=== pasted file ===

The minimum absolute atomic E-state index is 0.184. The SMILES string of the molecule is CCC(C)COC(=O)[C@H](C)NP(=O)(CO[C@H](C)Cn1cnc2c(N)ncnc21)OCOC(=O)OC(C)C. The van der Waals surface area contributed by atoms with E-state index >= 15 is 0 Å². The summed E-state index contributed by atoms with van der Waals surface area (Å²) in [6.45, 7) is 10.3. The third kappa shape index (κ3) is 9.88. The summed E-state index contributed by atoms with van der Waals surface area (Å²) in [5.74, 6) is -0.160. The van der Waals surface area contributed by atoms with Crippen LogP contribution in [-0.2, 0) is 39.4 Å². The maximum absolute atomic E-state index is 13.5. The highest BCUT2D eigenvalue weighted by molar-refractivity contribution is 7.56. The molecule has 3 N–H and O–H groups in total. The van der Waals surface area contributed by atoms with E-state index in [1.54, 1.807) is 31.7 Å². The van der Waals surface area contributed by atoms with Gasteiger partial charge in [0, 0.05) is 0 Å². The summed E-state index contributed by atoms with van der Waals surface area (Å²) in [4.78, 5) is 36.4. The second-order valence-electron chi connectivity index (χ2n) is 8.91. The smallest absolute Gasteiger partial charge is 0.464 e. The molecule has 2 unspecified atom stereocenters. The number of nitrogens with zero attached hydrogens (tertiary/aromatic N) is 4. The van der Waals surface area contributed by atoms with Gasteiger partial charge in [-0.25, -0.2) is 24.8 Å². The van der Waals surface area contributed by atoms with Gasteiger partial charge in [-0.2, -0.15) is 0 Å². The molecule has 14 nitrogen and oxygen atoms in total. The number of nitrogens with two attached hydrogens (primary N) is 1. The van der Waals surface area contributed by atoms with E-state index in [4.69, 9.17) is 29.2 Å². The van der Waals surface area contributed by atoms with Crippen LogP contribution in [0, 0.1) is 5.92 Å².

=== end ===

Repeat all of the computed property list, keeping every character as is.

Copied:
The minimum absolute atomic E-state index is 0.184. The SMILES string of the molecule is CCC(C)COC(=O)[C@H](C)NP(=O)(CO[C@H](C)Cn1cnc2c(N)ncnc21)OCOC(=O)OC(C)C. The van der Waals surface area contributed by atoms with E-state index >= 15 is 0 Å². The summed E-state index contributed by atoms with van der Waals surface area (Å²) in [6.45, 7) is 10.3. The third kappa shape index (κ3) is 9.88. The summed E-state index contributed by atoms with van der Waals surface area (Å²) in [5.74, 6) is -0.160. The van der Waals surface area contributed by atoms with Crippen LogP contribution in [-0.2, 0) is 39.4 Å². The maximum absolute atomic E-state index is 13.5. The highest BCUT2D eigenvalue weighted by molar-refractivity contribution is 7.56. The molecule has 3 N–H and O–H groups in total. The van der Waals surface area contributed by atoms with E-state index in [1.54, 1.807) is 31.7 Å². The van der Waals surface area contributed by atoms with Gasteiger partial charge in [0, 0.05) is 0 Å². The summed E-state index contributed by atoms with van der Waals surface area (Å²) in [4.78, 5) is 36.4. The second-order valence-electron chi connectivity index (χ2n) is 8.91. The smallest absolute Gasteiger partial charge is 0.464 e. The molecule has 2 unspecified atom stereocenters. The number of nitrogens with zero attached hydrogens (tertiary/aromatic N) is 4. The van der Waals surface area contributed by atoms with Gasteiger partial charge in [-0.25, -0.2) is 24.8 Å². The van der Waals surface area contributed by atoms with Gasteiger partial charge in [-0.2, -0.15) is 0 Å². The molecule has 14 nitrogen and oxygen atoms in total. The number of nitrogens with two attached hydrogens (primary N) is 1. The van der Waals surface area contributed by atoms with E-state index in [4.69, 9.17) is 29.2 Å². The van der Waals surface area contributed by atoms with Crippen LogP contribution in [0, 0.1) is 5.92 Å².